Logarithmic number system
where is a bit denoting the sign of ( if and if ).
The number is represented by a binary word which usually is in the two's complement format. LNS can be considered as a floating-point number with the significand being always equal to 1. This formulation simplifies the operations of multiplication, division, powers and roots, since they are reduced down to addition, subtraction, multiplication and division, respectively.
On the other hand, the operations of addition and subtraction are more complicated and they are calculated by the formula:
where is the difference between the logarithms of the operands, the "sum" function is , and the "difference" function is . These functions and , depicted in the figures to the right, are also known as Gaussian logarithms. The simplification of multiplication, division, roots, and powers is counterbalanced by the cost of evaluating these functions for addition and subtraction. This added cost of evaluation may not be critical when using LNS primarily for increasing the precision of floating-point math operations.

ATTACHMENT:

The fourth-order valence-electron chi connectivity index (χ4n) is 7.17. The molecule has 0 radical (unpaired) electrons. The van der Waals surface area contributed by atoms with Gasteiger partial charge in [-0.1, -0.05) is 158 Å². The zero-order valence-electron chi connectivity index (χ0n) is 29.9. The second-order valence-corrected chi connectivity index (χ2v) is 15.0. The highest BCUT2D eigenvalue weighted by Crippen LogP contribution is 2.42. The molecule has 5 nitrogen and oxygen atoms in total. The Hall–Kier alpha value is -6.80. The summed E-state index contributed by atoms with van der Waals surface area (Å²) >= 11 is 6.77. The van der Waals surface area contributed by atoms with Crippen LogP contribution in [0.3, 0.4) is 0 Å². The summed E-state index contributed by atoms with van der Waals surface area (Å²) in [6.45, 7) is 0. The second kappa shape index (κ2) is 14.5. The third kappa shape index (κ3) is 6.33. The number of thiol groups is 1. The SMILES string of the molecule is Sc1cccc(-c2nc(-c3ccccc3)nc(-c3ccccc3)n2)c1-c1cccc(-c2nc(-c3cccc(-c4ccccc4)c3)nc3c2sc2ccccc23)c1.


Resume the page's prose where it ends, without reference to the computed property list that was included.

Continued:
A similar LNS was described in 1975 by Swartzlander and Alexopoulos; rather than use two's complement notation for the logarithms, they offset them (scale the numbers being represented) to avoid negative logs.
Lee and Edgar described a similar system, which they called the "focus" number system, in 1977.
A substantial effort to explore the applicability of LNS as a viable alternative to floating point for general-purpose processing of single-precision real numbers is described in the context of the European Logarithmic Microprocessor (ELM). A fabricated prototype of the processor, which has a 32-bit cotransformation-based LNS arithmetic logic unit (ALU), demonstrated LNS as a "more accurate alternative to floating-point," with improved speed. Further improvement of the LNS design based on the ELM architecture has again shown its capability to offer significantly better in speed and more accurate than the floating-point.
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